I would love to hear your thoughts and any encouraging words for friends with small blogs!  If you know of a post with some good insight on the subject, feel free to share the link in the comments.  Please share this post with any bloggers that need a little encouragement and feel free to post the button on your blog.  I plan to continue posting this series on Thursdays, Lord willing.  If you're on Twitter, share some encouragement for bloggers and use the hashtag #encouragingbloggers !

Have a fabulous day friends!!


  1. Such words of wisdom. I have considered many times taking my GFC gadget off my side bar. But I love seeing the faces of my followers, or stalkers in many cases. I am thankful that God has grown my blog slowly. I spend a lot of time commenting and trying to build community. That is what is dear to my heart. I have met some wonderful people (including you!). I pray God keeps me humble!

  2. Yeah, I think every blogger gets caught up in the numbers game at first. But you have to remember why you started. When I started I didn't even know these people existed but now I do and by still being small I can take the time to respond to their comments and even visit their blogs once in awhile.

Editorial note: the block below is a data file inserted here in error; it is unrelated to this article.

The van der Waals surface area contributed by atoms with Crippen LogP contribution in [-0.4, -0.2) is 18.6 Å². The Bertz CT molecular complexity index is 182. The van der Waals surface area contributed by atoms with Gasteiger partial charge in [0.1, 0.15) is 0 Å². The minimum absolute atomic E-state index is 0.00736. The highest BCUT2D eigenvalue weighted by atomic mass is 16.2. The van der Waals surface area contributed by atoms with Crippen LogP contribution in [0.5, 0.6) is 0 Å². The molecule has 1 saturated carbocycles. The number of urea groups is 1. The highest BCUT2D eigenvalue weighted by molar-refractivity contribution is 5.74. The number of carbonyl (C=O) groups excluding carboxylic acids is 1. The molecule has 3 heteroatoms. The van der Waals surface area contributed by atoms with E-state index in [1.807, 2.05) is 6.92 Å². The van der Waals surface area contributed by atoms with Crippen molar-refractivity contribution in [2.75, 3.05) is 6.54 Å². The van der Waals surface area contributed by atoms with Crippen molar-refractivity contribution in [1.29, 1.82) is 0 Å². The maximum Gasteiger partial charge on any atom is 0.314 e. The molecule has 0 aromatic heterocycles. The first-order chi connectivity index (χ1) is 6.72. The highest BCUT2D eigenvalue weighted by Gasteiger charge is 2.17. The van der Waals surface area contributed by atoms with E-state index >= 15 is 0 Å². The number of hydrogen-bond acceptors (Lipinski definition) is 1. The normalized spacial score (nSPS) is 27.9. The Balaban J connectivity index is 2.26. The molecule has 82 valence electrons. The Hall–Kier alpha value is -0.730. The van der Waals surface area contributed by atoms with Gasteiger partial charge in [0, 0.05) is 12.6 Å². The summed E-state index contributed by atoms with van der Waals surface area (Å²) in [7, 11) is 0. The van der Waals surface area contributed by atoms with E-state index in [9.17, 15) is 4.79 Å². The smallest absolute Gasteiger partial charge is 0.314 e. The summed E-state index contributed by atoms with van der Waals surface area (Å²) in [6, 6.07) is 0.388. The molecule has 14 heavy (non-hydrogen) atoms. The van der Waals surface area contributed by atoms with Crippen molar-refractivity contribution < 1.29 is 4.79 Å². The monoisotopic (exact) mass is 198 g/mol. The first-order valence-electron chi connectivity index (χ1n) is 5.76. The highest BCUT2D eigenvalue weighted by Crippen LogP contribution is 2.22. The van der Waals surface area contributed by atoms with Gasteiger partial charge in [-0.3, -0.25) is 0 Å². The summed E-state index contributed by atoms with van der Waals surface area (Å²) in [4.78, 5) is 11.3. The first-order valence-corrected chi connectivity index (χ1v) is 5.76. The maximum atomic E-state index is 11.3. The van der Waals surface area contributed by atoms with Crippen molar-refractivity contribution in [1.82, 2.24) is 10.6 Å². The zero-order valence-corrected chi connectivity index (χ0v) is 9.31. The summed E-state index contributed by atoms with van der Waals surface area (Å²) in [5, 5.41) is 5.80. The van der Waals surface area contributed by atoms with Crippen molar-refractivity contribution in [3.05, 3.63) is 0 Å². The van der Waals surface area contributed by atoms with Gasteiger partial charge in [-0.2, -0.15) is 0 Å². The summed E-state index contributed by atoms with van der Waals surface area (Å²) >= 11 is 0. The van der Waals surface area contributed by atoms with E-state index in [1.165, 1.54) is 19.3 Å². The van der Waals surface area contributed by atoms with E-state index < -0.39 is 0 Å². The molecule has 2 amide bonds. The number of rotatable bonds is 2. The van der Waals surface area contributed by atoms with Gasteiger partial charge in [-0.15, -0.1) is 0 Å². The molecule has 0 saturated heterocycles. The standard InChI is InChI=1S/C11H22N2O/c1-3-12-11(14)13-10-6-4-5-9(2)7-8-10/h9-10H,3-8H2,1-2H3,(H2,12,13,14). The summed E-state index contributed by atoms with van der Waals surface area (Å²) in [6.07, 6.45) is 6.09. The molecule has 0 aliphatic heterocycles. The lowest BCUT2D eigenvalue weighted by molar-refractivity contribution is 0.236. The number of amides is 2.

You have to realize though that some people are going to comment just to gain followers and you'll be able to catch those pretty quickly. But others are genuinely going to comment on a regular basis and those are the ones that I love responding to through email via their comment and even visiting their blogs.
    You don't have to follow someone just because they follow you either.
    Oy I'll stop. This is your series not mine. LOL!
    Big I secretly admit to missing our little follower competition because it always made me laugh size hugs to you!
    Love you girlie.

  3. This really is a great series. I do think we all get way too caught up in the numbers game. (In some ways, blogging is not unlike high school...we're all trying to be popular and noticed!)

    I have noticed a huge drop in my readership lately (and my readership has never been large), and it made me wonder if I should stop doing my classic movie blog completely and if I should change the direction of my other blog. I had the mindset that if my numbers were low, then what I was doing wasn't important enough to continue.

    My daughter reminded me of what I have often told her...that I blog for myself, not other people. I have to be true to myself, write passionately about what I want to write about, and not worry about obtaining a following. The right readers will find me at the right time.